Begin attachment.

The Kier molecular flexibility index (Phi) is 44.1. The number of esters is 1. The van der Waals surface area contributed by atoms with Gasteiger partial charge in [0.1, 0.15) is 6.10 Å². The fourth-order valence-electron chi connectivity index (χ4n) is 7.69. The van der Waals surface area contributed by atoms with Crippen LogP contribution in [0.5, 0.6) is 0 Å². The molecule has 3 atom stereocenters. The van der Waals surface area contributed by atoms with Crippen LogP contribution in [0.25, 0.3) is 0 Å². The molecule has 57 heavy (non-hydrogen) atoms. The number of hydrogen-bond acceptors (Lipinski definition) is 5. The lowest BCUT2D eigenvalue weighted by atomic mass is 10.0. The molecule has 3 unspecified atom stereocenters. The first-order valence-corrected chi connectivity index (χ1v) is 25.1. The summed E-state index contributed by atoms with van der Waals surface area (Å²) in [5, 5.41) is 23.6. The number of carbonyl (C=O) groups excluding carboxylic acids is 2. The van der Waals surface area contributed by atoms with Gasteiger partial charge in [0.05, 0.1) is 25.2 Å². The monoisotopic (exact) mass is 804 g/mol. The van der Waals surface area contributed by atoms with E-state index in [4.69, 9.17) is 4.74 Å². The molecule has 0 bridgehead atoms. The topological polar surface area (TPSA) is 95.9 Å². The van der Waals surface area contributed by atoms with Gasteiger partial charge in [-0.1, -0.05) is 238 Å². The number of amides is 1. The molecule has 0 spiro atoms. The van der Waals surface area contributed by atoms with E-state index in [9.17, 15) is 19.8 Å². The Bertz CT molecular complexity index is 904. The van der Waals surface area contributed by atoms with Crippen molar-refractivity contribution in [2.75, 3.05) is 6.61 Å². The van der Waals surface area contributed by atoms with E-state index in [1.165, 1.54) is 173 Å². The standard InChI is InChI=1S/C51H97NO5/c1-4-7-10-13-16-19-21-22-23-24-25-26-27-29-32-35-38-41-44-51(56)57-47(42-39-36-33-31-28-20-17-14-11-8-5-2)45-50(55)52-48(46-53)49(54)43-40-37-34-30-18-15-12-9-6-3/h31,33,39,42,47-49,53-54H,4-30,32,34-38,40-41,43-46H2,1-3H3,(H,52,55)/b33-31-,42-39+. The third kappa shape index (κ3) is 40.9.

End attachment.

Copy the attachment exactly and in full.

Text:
The Kier molecular flexibility index (Phi) is 44.1. The number of esters is 1. The van der Waals surface area contributed by atoms with Gasteiger partial charge in [0.1, 0.15) is 6.10 Å². The fourth-order valence-electron chi connectivity index (χ4n) is 7.69. The van der Waals surface area contributed by atoms with Crippen LogP contribution in [0.5, 0.6) is 0 Å². The molecule has 3 atom stereocenters. The van der Waals surface area contributed by atoms with Crippen LogP contribution in [0.25, 0.3) is 0 Å². The molecule has 57 heavy (non-hydrogen) atoms. The number of hydrogen-bond acceptors (Lipinski definition) is 5. The lowest BCUT2D eigenvalue weighted by atomic mass is 10.0. The molecule has 3 unspecified atom stereocenters. The first-order valence-corrected chi connectivity index (χ1v) is 25.1. The summed E-state index contributed by atoms with van der Waals surface area (Å²) in [5, 5.41) is 23.6. The number of carbonyl (C=O) groups excluding carboxylic acids is 2. The van der Waals surface area contributed by atoms with Gasteiger partial charge in [0.05, 0.1) is 25.2 Å². The monoisotopic (exact) mass is 804 g/mol. The van der Waals surface area contributed by atoms with E-state index in [4.69, 9.17) is 4.74 Å². The molecule has 0 bridgehead atoms. The topological polar surface area (TPSA) is 95.9 Å². The van der Waals surface area contributed by atoms with Gasteiger partial charge in [-0.1, -0.05) is 238 Å². The number of amides is 1. The molecule has 0 spiro atoms. The van der Waals surface area contributed by atoms with E-state index in [9.17, 15) is 19.8 Å². The Bertz CT molecular complexity index is 904. The van der Waals surface area contributed by atoms with Crippen molar-refractivity contribution in [2.75, 3.05) is 6.61 Å². The van der Waals surface area contributed by atoms with E-state index in [1.165, 1.54) is 173 Å². The standard InChI is InChI=1S/C51H97NO5/c1-4-7-10-13-16-19-21-22-23-24-25-26-27-29-32-35-38-41-44-51(56)57-47(42-39-36-33-31-28-20-17-14-11-8-5-2)45-50(55)52-48(46-53)49(54)43-40-37-34-30-18-15-12-9-6-3/h31,33,39,42,47-49,53-54H,4-30,32,34-38,40-41,43-46H2,1-3H3,(H,52,55)/b33-31-,42-39+. The third kappa shape index (κ3) is 40.9.